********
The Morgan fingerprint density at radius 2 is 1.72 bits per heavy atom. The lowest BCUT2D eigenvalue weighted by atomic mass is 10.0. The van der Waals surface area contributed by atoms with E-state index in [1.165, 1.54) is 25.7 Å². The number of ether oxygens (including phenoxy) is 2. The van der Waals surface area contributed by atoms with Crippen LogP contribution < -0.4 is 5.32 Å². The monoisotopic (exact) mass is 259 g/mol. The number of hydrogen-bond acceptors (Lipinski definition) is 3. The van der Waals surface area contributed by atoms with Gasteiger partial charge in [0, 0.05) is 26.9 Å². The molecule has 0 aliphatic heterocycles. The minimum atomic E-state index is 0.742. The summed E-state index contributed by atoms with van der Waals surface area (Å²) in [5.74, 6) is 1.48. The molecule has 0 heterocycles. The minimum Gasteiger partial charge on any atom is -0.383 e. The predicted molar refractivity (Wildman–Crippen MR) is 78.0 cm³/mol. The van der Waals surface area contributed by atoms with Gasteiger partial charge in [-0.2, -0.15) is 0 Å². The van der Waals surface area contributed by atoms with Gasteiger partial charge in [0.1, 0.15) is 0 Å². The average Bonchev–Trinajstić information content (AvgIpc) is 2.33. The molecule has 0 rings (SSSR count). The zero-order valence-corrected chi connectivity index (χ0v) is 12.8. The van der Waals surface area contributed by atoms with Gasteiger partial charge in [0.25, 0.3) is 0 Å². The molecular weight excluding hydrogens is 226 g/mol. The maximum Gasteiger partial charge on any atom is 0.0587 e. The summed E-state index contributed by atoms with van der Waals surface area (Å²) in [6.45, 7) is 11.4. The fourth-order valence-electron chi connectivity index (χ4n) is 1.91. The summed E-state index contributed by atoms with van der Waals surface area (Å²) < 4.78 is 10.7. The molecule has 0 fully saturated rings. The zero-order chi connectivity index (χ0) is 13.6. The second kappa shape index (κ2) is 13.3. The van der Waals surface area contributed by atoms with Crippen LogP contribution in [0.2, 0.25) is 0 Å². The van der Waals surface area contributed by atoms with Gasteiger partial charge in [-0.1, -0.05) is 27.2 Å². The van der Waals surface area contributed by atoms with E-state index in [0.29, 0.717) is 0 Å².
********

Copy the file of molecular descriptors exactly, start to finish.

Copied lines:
The Morgan fingerprint density at radius 2 is 1.72 bits per heavy atom. The lowest BCUT2D eigenvalue weighted by atomic mass is 10.0. The van der Waals surface area contributed by atoms with E-state index in [1.165, 1.54) is 25.7 Å². The number of ether oxygens (including phenoxy) is 2. The van der Waals surface area contributed by atoms with Crippen LogP contribution < -0.4 is 5.32 Å². The monoisotopic (exact) mass is 259 g/mol. The number of hydrogen-bond acceptors (Lipinski definition) is 3. The van der Waals surface area contributed by atoms with Gasteiger partial charge in [0, 0.05) is 26.9 Å². The molecule has 0 aliphatic heterocycles. The minimum atomic E-state index is 0.742. The summed E-state index contributed by atoms with van der Waals surface area (Å²) in [5.74, 6) is 1.48. The molecule has 0 heterocycles. The minimum Gasteiger partial charge on any atom is -0.383 e. The predicted molar refractivity (Wildman–Crippen MR) is 78.0 cm³/mol. The van der Waals surface area contributed by atoms with Gasteiger partial charge in [-0.2, -0.15) is 0 Å². The van der Waals surface area contributed by atoms with Gasteiger partial charge in [0.1, 0.15) is 0 Å². The average Bonchev–Trinajstić information content (AvgIpc) is 2.33. The molecule has 0 rings (SSSR count). The zero-order valence-corrected chi connectivity index (χ0v) is 12.8. The van der Waals surface area contributed by atoms with Gasteiger partial charge in [0.25, 0.3) is 0 Å². The molecular weight excluding hydrogens is 226 g/mol. The maximum Gasteiger partial charge on any atom is 0.0587 e. The summed E-state index contributed by atoms with van der Waals surface area (Å²) in [6.45, 7) is 11.4. The fourth-order valence-electron chi connectivity index (χ4n) is 1.91. The summed E-state index contributed by atoms with van der Waals surface area (Å²) < 4.78 is 10.7. The molecule has 0 fully saturated rings. The zero-order chi connectivity index (χ0) is 13.6. The second kappa shape index (κ2) is 13.3. The van der Waals surface area contributed by atoms with Crippen LogP contribution in [0.2, 0.25) is 0 Å². The van der Waals surface area contributed by atoms with Gasteiger partial charge in [-0.1, -0.05) is 27.2 Å². The van der Waals surface area contributed by atoms with E-state index in [0.29, 0.717) is 0 Å².